Radiation is a process in which energetic particles or energetic waves travel through a medium or space. The particles or waves radiate (i.e., travel outward in all directions) from a source.

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How does heat travel?

How does heat travel? I have two competing thoughts here!! Firstly some form of atomic/molecular process liberates a photon in the infrared region of the spectrum which is detected as heat by a ...
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104 views

Cobalt 60 beta decay

In the beta decay of an atom of Co60, the radiation you would expect is one or two gamma rays, plus an electron plus an electron neutrino (and in the nucleus Ni60+, if I understand it well). However, ...
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35 views

Explanation of binding energy in decays

Everyone knows that the mass of a system is less than the mass of its components, with the equation: $M = \sum_i m_i - BE(M) $ Now, if we consider a general decay, lets say $A \rightarrow \sum_i ...
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What causes different decays?

Nuclei spontaneously decay according to a certain decay rate. There are however different kinds of decay, alpha, beta, gamma... What causes then the nuclei, when they decay, to do so in one way of ...
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94 views

Is it possible to calculate the half-life of a nucleus?

Is it possible to calculate theoretically the half life of a nucleus (how?) or they are all known through measurements? As an example how do you calculate the half life of Carbon-14?
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57 views

Proof of the inverse square law for a uniformly bright sphere

On page 8 of "Radiative processes in Astrophysics" by Rybicki and Lightman they have a proof that the flux of a uniform sphere is inversely proportional to the distance of the sphere from the ...
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286 views

Conservation of mass-energy and nuclear transmutation

This may just be beyond the grasp of the everyman, but I'm trying, and failing, to grasp how conservation of mass-energy works in cases of beta decay and electron capture. A neutron has a mass of one ...
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2k views

A hot object exposed to low temperature in a vacuum doesn't lose heat?

I heard somewhere that if the human body were exposed to outer space where the temperature is extremely low, the human won't actually feel cold because in a vacuum, the heat energy doesn't have ...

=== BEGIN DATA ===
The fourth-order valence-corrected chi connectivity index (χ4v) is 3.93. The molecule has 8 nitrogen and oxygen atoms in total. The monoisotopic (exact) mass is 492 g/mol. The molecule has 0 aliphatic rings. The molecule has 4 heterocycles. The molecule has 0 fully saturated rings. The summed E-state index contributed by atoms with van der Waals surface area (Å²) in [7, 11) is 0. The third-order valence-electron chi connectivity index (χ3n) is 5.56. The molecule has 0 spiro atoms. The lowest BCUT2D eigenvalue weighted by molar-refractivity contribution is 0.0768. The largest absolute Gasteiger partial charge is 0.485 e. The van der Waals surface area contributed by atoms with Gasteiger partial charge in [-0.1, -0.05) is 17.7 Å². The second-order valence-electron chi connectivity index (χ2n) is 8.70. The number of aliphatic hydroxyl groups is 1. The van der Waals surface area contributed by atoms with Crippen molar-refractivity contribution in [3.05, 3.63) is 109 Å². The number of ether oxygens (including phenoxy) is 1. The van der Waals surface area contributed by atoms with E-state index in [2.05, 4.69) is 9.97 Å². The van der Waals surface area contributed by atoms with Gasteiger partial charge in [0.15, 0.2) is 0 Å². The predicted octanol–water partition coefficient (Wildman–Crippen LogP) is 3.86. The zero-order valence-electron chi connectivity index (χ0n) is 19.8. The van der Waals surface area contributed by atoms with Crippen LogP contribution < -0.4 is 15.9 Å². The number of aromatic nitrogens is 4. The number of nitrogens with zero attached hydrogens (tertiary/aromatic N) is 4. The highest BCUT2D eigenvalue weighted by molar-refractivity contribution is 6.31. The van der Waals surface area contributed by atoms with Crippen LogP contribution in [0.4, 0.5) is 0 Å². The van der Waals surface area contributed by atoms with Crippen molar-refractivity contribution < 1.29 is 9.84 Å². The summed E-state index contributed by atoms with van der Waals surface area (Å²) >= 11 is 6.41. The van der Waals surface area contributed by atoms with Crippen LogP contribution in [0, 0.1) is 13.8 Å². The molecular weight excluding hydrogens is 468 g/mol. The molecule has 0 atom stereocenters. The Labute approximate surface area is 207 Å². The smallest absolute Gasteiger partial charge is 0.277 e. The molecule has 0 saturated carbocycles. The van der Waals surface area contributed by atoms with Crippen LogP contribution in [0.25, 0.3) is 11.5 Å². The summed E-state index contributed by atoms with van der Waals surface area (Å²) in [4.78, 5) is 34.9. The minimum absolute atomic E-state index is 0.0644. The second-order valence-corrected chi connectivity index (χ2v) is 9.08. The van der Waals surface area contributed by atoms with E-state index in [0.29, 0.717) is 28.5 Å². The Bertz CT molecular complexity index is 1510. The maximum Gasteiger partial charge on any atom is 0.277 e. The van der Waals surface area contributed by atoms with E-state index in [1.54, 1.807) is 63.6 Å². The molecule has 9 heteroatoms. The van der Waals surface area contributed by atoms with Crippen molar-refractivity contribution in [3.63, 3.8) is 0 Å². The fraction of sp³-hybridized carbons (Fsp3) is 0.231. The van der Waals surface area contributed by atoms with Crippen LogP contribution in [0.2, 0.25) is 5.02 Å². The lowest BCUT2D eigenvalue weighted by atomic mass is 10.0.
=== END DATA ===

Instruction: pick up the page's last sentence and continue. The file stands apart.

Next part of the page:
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283 views

$\alpha$ and $\beta$-decay, why don't they neutralize each other?

$\alpha$ radiation consist of positive charged helium nuclei, $\beta$ radiation of negative charged electrons. So why don't the $\alpha$ particles take those electrons to get neutral?
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42 views

Working out the penetration of radioactive decay products

From my understanding of the products of radioactive decay (alpha particles, beta particles, and gamma are all I know of), the particles (or energy I guess?) are stopped by a medium according to it's ...
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346 views

Deriving Gamow factor for potential with effective centrifugal potential term

I am looking at deriving an expression for the Gamow factor for $\alpha$-decay. I understand that the potential is the sum of the nuclear, electric and effective potentials: $$V(r) = V_N(r)+V_c(r) ...
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26 views

Why is 0 $\nu \beta\beta$ decay often written with electron emission and not positron?

According to http://www.cobra-experiment.org/double_beta_decay/ I can see that double $\beta$+ decay is possible, but I often find neutrinoless double beta sources with the double $\beta$- decay ...
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98 views

Calculating the Sun's emitted power in a wavelength range?

Is there an equation that describes the Sun's emitted power on the surface [in $\frac{W}{m^2}$] over a selected wavelength range (from $\lambda_1$ to $\lambda_2$) ? I am guessing this can be ...
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102 views

How damaging is light? [closed]

On Surely You're Joking Mr Feynman, when talking about the Trinity test, the author states: the only thing that could really hurt your eyes (bright light can never hurt your eyes) is ultraviolet ...
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81 views

X-ray production rate [closed]

A 100 MeV proton beam of $10^{14}$ proton/s is perpendicularly incident on a rhodium foil 25 $\mu$m in thickness. Estimate the production rate of K and L x-rays(use the figure below). So far I ...
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109 views

Physics and Skin Color: What differences do physicists observe between different skin colors?

I majored in social sciences, so I haven't taken a science class since 1999, so forgive me if I don't ask this right. What difference would skin color make from a physics perspective? Would there be ...